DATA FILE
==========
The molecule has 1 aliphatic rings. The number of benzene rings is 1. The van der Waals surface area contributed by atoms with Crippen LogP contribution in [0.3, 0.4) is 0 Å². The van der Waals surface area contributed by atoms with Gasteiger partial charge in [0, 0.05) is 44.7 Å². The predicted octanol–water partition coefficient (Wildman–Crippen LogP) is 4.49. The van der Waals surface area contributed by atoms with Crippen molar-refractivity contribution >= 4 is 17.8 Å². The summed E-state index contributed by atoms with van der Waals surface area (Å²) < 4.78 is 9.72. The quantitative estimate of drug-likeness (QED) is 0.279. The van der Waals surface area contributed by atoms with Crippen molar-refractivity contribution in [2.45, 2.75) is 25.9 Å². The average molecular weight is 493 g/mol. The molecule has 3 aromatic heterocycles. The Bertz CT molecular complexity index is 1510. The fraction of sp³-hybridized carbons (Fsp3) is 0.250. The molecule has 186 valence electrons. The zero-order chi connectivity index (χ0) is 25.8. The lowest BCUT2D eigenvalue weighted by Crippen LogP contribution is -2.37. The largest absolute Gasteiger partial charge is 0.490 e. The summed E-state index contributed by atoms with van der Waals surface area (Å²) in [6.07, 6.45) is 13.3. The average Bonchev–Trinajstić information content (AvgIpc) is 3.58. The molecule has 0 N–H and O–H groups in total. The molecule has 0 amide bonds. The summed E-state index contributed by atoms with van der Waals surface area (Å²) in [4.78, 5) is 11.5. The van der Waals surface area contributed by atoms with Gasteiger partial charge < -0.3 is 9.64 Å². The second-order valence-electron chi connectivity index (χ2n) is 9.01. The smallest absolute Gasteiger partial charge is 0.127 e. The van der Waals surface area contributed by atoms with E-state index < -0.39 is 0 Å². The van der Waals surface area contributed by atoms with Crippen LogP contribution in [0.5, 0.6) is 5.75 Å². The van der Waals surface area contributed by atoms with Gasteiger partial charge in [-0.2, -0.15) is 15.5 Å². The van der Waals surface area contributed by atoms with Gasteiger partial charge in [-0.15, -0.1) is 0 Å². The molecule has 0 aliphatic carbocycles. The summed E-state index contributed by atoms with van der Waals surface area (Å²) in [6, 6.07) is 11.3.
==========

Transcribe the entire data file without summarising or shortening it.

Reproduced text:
The molecule has 1 aliphatic rings. The number of benzene rings is 1. The van der Waals surface area contributed by atoms with Crippen LogP contribution in [0.3, 0.4) is 0 Å². The van der Waals surface area contributed by atoms with Gasteiger partial charge in [0, 0.05) is 44.7 Å². The predicted octanol–water partition coefficient (Wildman–Crippen LogP) is 4.49. The van der Waals surface area contributed by atoms with Crippen molar-refractivity contribution >= 4 is 17.8 Å². The summed E-state index contributed by atoms with van der Waals surface area (Å²) < 4.78 is 9.72. The quantitative estimate of drug-likeness (QED) is 0.279. The van der Waals surface area contributed by atoms with Crippen molar-refractivity contribution in [2.45, 2.75) is 25.9 Å². The average molecular weight is 493 g/mol. The molecule has 3 aromatic heterocycles. The Bertz CT molecular complexity index is 1510. The fraction of sp³-hybridized carbons (Fsp3) is 0.250. The molecule has 186 valence electrons. The zero-order chi connectivity index (χ0) is 25.8. The lowest BCUT2D eigenvalue weighted by Crippen LogP contribution is -2.37. The largest absolute Gasteiger partial charge is 0.490 e. The summed E-state index contributed by atoms with van der Waals surface area (Å²) in [6.07, 6.45) is 13.3. The average Bonchev–Trinajstić information content (AvgIpc) is 3.58. The molecule has 0 N–H and O–H groups in total. The molecule has 0 amide bonds. The summed E-state index contributed by atoms with van der Waals surface area (Å²) in [4.78, 5) is 11.5. The van der Waals surface area contributed by atoms with Gasteiger partial charge < -0.3 is 9.64 Å². The second-order valence-electron chi connectivity index (χ2n) is 9.01. The smallest absolute Gasteiger partial charge is 0.127 e. The van der Waals surface area contributed by atoms with E-state index < -0.39 is 0 Å². The van der Waals surface area contributed by atoms with Crippen LogP contribution in [0.5, 0.6) is 5.75 Å². The van der Waals surface area contributed by atoms with Gasteiger partial charge in [-0.2, -0.15) is 15.5 Å². The van der Waals surface area contributed by atoms with Gasteiger partial charge in [-0.15, -0.1) is 0 Å². The molecule has 0 aliphatic carbocycles. The summed E-state index contributed by atoms with van der Waals surface area (Å²) in [6, 6.07) is 11.3.